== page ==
Back in the olden days, when adults wouldn’t have been caught dead going out on the town in a backward baseball cap or yoga pants, Aretha Franklin was one of the many legendary performers who played the Baby Grand, a nightclub here in Canton, Ohio.
Franklin was not the megastar she would become. My aunt and my late mother met her, recalling that she was gracious, even inviting them to her dressing room after her show.
Last week, 2018 continued cutting a swath, as Franklin died on the same date Elvis did. And, like Elvis, no matter where you go in the world, her voice is synonymous with America: Our youthfulness, our optimism and our swagger.
Because she sang for presidents, popes and kings, her story reminds us of the endless possibilities this country offers to talented people who have the drive. You didn’t even need to understand English to recognize her voice because no one else sounded like her. No one.
Because we’re only 242 years old, America’s wealth is not found in ancient titles and crowns. It is in our ingenuity, our belief that we can always do better. It’s found in our brash willingness to try what no one else would dare.
Our identity, our true treasure, is found in our arts. Every performance by Aretha Franklin was a master class in blues, gospel, jazz and soul — genres that sprang from American soil.
She showed us how to use our voice and talent to support those quintessentially American principles of justice and equality. Her music was the soundtrack of an era filled with upheaval and hope. She risked her career through her public support of the Rev. Martin Luther King Jr. at a time when he was viewed as a problem, not a prophet.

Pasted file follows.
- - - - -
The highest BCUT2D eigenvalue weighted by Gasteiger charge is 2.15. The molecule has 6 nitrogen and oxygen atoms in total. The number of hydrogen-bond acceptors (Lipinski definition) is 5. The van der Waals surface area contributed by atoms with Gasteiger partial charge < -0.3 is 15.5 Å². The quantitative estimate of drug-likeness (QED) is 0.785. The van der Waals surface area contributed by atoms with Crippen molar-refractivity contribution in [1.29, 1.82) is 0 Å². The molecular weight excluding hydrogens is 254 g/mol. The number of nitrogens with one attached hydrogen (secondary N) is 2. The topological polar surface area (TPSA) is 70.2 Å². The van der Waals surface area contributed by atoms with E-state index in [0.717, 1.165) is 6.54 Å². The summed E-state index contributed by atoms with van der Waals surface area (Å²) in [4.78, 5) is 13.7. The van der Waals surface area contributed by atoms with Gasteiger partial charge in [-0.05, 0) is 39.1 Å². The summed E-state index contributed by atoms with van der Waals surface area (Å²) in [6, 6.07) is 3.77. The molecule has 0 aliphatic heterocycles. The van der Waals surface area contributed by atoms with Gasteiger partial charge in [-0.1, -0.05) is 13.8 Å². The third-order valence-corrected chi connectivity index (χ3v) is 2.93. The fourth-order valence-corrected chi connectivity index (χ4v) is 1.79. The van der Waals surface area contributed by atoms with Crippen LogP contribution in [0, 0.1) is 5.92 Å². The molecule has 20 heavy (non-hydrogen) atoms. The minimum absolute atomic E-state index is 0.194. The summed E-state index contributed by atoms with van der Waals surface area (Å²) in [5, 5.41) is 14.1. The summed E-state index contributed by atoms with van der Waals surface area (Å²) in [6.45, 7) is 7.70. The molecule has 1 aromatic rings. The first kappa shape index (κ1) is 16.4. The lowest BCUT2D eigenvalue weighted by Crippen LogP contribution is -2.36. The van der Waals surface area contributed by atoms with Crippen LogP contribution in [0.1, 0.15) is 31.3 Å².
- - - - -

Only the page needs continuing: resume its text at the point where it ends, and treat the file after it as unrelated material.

She also was an ardent supporter of Angela Davis, a political activist and black communist who was tried and acquitted of a judge’s murder in the 1970s, and who still scares some people.
It was risky even then. Today, she would be boycotted, and flayed on talk radio.
Music is a mirror
Franklin’s music was more than a body of love songs; they were a clarion call for equality; to elevate and empower womanhood. Because music is a mirror of our culture, her demand for “respect” not only still resonates, but is still very much needed. While America has changed markedly since “Respect” enthralled the world in 1967 — after all, she performed at a black president’s inaugural — it’s clear some things have not.
Last week, a woman was publicly called “that dog” by the current president of the United States. In many cases, women still make less then men for the same type of work. The necessity of a #MeToo movement makes it abundantly clear respect is still wanting.
Yet, Franklin’s own life reminds of of how much can be overcome. A black, motherless child who became a teenage parent, she had three strikes going in, yet she embodied the persistent American dream that hard work, character, and talent are the only arbiters that should matter.
Still, she knew it wasn’t the case for people who listened to her music and supported her in places like the Baby Grand, long before the rest of America did.
It was for them she sang.
As much as we might be enthralled with its pomp and circumstance, we Americans have always chafed at the idea of royalty ... with one exception: Long live the Queen.
Reach Charita M. Goshay at 330-580-8313 or firstname.lastname@example.org.